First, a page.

UPDATED: Moody’s Downgrades Maine Bond Outlook from stable to negative

Posted on May 18, 2012. Filed under: Uncategorized | Tags: , , |

Exactly what Commissioner Millett and Democrats in the Legislature such as Rep. Seth Berry feared and warned us has now come to pass:

Citing issues related to Medicaid spending and a dearth of reserves, Moody’s Investors Services lowered its outlook of Maine’s $498 million in general obligation bonds from stable to negative.

The company gave the debt, as well as $55.8 million in general obligation bonds Maine plans to issue, the rating of Aa2, the third highest, according to Bloomberg. In a press release, Moody’s said the state has manageable debt levels, improving revenue performance and has recently resolved budget shortfall issues.

However, it called out the state’s spending in its Department of Health and Human Services and “chronically negative…combined available reserves, a large portion of which is related to Medicaid reimbursements due to hospitals.” Those factors, plus a weak general fund liquidity due to a lack of reserves, led to the negative outlook.

Update: It is important to note that Moody’s did not downgrade the ratings of Maine bonds, just the outlook – but explained what would lead to a ratings downgrade:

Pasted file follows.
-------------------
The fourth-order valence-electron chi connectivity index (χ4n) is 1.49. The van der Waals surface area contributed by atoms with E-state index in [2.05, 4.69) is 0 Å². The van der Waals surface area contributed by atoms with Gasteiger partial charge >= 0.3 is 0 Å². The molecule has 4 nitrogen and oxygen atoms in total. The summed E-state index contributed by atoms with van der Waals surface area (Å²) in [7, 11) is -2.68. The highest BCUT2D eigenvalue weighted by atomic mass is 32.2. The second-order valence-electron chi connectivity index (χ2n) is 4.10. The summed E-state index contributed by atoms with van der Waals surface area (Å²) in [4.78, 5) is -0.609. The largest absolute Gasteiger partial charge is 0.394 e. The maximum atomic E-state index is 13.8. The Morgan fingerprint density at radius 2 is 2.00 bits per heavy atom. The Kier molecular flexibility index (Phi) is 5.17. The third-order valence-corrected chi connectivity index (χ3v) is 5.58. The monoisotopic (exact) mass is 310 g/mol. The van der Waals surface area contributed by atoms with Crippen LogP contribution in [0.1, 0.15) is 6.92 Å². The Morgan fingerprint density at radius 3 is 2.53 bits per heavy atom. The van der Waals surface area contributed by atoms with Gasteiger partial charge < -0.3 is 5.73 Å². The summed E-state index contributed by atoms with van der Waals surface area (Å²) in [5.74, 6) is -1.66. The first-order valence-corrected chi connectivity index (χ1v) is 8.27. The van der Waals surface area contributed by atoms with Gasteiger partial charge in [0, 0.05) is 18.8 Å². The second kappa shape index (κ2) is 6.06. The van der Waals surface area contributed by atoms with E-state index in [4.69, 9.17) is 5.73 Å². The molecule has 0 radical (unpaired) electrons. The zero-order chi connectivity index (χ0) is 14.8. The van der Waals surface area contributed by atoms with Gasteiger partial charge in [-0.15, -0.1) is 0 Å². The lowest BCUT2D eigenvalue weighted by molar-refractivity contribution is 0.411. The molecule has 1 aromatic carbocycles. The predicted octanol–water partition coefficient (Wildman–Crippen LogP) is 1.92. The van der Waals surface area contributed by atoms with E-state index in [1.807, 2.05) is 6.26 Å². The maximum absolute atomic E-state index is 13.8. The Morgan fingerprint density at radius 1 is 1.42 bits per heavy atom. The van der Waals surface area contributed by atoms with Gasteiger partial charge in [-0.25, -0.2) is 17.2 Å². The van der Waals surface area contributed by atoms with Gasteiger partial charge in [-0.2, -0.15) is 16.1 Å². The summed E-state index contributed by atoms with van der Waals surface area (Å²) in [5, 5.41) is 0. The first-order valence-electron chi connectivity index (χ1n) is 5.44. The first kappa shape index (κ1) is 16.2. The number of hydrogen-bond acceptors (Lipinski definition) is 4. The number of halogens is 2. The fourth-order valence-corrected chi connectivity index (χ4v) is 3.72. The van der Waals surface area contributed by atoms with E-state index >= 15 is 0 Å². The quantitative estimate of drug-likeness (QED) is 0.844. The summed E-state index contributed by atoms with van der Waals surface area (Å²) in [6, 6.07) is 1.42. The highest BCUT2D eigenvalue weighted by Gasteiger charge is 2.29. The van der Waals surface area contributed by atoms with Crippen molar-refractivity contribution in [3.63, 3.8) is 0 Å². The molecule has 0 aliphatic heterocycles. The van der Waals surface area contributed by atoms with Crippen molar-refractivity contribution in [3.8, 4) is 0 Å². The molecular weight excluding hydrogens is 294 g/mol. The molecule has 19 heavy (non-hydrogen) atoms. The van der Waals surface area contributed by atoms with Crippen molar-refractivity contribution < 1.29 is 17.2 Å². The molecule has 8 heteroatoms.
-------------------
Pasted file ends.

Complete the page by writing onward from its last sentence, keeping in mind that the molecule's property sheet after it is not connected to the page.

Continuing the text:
The negative outlook reflects Maine’s recurring challenges on the spending side of its budget, primarily in the Department of Health and Human Services (DHHS) which includes Medicaid; minimal budget stabilization fund (BSF) balances and chronically negative GAAP-basis combined available reserves, a large portion of which is related to Medicaid reimbursements due to hospitals; and a weak General Fund liquidity position reflecting the lack of reserves.

A rating downgrade could be triggered by: the emergence of further significant budget gaps in the current biennium or future fiscal years; the absence of a clearly articulated plan to achieve meaningful improvement in the state’s available reserve position in the near term; cash-flow strain stemming from reduced liquidity; or a slower than average economic recovery that hinders revenue growth.

This last budget enacted by Republican legislators is based on waivers that the Federal government has already said it will not grant. When the waiver requests are rejected (as happened with Arizona last year), this will lead to an immediate $22 million shortfall.

Further, should LD849 (the TABOR bill) become law, it will automatically cut revenues to the State, making the State’s reserve position worse than it is today.

*Related: Commissioner Millett “Concerned” About TABOR Bill Affecting State Bond Rating- Same as AFA Committee Democrats

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